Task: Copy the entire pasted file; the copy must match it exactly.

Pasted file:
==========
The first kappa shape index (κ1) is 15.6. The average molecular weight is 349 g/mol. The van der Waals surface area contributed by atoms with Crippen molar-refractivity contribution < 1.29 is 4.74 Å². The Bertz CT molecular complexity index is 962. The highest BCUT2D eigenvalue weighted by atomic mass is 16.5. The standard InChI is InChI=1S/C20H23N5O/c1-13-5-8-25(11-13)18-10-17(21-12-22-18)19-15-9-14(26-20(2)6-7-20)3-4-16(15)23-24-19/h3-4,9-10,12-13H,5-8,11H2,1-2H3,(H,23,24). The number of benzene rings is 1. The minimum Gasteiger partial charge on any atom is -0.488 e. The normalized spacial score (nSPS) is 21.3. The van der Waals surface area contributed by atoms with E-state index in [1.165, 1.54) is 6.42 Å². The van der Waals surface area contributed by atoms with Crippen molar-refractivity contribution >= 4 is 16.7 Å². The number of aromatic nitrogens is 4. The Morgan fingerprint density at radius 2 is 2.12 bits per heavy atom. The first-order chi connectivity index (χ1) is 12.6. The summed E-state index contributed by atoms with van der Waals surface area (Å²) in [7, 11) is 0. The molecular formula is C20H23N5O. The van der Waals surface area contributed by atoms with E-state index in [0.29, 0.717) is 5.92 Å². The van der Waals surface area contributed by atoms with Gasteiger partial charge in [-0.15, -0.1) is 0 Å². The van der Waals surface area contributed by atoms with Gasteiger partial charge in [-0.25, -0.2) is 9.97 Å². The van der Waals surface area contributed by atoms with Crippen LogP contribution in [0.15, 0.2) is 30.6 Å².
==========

The first kappa shape index (κ1) is 15.6. The average molecular weight is 349 g/mol. The van der Waals surface area contributed by atoms with Crippen molar-refractivity contribution < 1.29 is 4.74 Å². The Bertz CT molecular complexity index is 962. The highest BCUT2D eigenvalue weighted by atomic mass is 16.5. The standard InChI is InChI=1S/C20H23N5O/c1-13-5-8-25(11-13)18-10-17(21-12-22-18)19-15-9-14(26-20(2)6-7-20)3-4-16(15)23-24-19/h3-4,9-10,12-13H,5-8,11H2,1-2H3,(H,23,24). The number of benzene rings is 1. The minimum Gasteiger partial charge on any atom is -0.488 e. The normalized spacial score (nSPS) is 21.3. The van der Waals surface area contributed by atoms with E-state index in [1.165, 1.54) is 6.42 Å². The van der Waals surface area contributed by atoms with Crippen molar-refractivity contribution >= 4 is 16.7 Å². The number of aromatic nitrogens is 4. The Morgan fingerprint density at radius 2 is 2.12 bits per heavy atom. The first-order chi connectivity index (χ1) is 12.6. The summed E-state index contributed by atoms with van der Waals surface area (Å²) in [7, 11) is 0. The molecular formula is C20H23N5O. The van der Waals surface area contributed by atoms with E-state index in [0.29, 0.717) is 5.92 Å². The van der Waals surface area contributed by atoms with Gasteiger partial charge in [-0.15, -0.1) is 0 Å². The van der Waals surface area contributed by atoms with Gasteiger partial charge in [-0.25, -0.2) is 9.97 Å². The van der Waals surface area contributed by atoms with Crippen LogP contribution in [0.15, 0.2) is 30.6 Å².